It’s a hefty price tag, but WRFL supporters have already seen the power of community, Clenney said. Alternative Music Week alone has raised about $700 as of last night, he said, and the station plans to keep fundraising until it has enough to replace the old transmitter that sits on top of Patterson Office Tower.

The leaders behind WRFL’s push to expand its broadcast area share many of the same qualities as the original staff, said Urch, who served as the station’s first music director. She now works as a multimedia producer and editor in Palm Springs, Calif. Urch is back in town for the festival, as are about 40 other WRFL alums.

“I think the thing that has continued from the original WRFL staff to the current staff is an incredible curiosity, and curiosity often lies at the base of real creativity and real success,” she said.

Despite her efforts to “embarrass” UK into taking the lead, Urch said, students have been the driving force behind WRFL since day one.

“I was a huge music fan,” she said, “and I really thought that I would just point out to the university that UK was the only school in the SEC that did not have a student-run radio station, except for Mississippi State — and then the university would be so embarrassed they would have to build one.”

UK supported the idea of a student-run station but never offered to spearhead the project. Urch had students coming up to her and saying, “Kakie, when are we going to get a radio station?”

So she traded in her position at the Kernel for the chance to help turn the idea presented in her column into a reality. About 60 to 100 other volunteers started working along with her, determined to obtain the FCC license and funding needed to launch the station.

“We were protected by our youth,” Urch said. “We had no idea how impossible this task was.”

A student organization called Radio Free Lexington got together, and the volunteers reached out for support from the university and community.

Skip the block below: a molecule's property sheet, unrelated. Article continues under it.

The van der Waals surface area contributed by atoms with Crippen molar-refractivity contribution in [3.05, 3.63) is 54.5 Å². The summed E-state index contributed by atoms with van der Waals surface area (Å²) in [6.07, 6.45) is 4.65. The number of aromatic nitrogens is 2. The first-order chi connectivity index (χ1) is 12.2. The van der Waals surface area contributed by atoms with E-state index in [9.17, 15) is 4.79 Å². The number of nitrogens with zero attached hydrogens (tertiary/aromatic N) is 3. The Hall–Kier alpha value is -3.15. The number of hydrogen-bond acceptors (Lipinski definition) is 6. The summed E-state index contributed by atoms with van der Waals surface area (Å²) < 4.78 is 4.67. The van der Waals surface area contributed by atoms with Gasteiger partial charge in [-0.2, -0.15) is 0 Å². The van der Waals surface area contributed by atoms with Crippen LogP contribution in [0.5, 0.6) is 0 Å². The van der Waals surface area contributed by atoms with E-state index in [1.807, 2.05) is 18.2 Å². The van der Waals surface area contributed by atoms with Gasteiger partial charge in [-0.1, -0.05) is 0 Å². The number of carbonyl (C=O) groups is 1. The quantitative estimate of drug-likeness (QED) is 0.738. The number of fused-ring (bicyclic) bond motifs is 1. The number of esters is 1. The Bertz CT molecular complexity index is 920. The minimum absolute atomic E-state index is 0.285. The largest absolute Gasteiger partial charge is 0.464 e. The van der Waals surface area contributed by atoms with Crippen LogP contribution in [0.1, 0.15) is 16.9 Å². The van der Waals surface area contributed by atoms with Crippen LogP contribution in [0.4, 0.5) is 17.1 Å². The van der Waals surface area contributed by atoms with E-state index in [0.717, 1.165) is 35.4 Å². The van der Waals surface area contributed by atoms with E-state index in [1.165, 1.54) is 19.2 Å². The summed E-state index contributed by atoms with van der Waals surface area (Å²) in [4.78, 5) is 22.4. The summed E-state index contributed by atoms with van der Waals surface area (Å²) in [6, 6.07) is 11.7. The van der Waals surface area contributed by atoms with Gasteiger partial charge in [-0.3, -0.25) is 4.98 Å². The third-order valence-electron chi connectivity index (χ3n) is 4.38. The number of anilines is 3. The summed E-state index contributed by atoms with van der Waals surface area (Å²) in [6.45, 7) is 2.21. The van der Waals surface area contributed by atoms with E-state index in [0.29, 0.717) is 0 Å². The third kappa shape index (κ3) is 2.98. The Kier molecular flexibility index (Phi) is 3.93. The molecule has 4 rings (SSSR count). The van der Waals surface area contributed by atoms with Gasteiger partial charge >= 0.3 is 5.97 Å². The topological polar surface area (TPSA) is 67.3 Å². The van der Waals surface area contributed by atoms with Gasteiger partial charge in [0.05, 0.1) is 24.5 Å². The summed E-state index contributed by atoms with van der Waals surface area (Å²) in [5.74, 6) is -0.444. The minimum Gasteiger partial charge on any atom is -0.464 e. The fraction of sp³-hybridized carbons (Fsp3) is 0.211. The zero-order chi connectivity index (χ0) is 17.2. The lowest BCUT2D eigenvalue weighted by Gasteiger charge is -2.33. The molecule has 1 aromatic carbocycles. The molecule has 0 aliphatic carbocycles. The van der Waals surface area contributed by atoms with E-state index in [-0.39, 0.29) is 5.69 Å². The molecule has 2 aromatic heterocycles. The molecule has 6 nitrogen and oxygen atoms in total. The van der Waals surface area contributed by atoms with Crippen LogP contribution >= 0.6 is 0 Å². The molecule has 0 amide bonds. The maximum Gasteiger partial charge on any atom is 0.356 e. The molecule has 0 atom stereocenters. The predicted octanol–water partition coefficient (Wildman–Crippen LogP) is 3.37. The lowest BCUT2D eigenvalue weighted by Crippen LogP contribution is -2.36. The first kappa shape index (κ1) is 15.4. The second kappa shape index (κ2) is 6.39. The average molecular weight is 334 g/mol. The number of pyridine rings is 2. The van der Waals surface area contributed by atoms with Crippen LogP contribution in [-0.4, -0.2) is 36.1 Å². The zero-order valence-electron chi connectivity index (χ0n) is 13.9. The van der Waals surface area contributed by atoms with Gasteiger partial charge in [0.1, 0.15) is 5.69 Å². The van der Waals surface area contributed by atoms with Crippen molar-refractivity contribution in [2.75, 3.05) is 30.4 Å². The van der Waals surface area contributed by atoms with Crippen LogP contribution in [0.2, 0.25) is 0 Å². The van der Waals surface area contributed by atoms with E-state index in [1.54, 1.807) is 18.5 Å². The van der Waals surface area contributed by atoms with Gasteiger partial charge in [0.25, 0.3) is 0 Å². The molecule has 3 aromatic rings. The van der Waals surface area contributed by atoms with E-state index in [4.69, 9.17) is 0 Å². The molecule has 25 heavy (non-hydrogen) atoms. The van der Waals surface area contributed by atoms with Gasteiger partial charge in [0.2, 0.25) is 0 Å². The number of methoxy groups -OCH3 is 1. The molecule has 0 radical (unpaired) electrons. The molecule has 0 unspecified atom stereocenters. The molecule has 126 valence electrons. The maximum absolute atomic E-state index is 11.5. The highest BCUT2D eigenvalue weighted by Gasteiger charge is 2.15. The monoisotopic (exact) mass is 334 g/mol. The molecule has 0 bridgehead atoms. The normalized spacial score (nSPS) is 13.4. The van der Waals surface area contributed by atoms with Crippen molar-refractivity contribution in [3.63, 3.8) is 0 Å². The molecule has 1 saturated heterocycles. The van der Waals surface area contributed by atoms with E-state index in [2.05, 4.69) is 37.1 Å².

It didn’t take long to see that the city was ready for a new sound, said Mick Jeffries, one of the station’s founders. Everyone from then-Mayor Scotty Baesler to Jack Blanton in the UK administration office offered approval. Even Pink Floyd’s road crew chipped in some help.

“Pink Floyd was touring at the time right before we went on air, and they donated a bunch of wood to help us build our original cabinetry,” Jeffries said.

“We received support from so many different people and places,” he said. “I think it was an indication of how much of a void WRFL was filling.”

The station first went on the air March 7, 1988, and has been broadcasting 24 hours a day, 365 days a week ever since.

The original staff members were “some of the most remarkable people” Jeffries said he has ever known.

“It was a group of extremely driven people with a whole lot of gusto,” he said. “We worked together, we played together, and we didn’t sleep.”

Those members have gone on to be lawyers, doctors, media personalities and prominent musicians. Their ranks even include one movie star, UK’s own Ashley Judd.

The station is still receiving the kind of support today that it did when it first went on air, said Jeffries, 42, who hosts Trivial Thursdays every week on WRFL. And it still attracts the type of leaders and DJs who are passionate about the music and news they put out every day for the community to hear, he said.

It was a common sight in 1988 to find DJs huddled around a set of turntables, trying to get to the new record pile first so they could slap on their review of the music for all to see, Jeffries said. They wanted to be the first to discover the next great band.

The sight is similar today, he said. The WRFL staff is hungry for more of what makes college radio so good — a fresh, unique take on music and the world that, when transmitted to the public, makes the community better.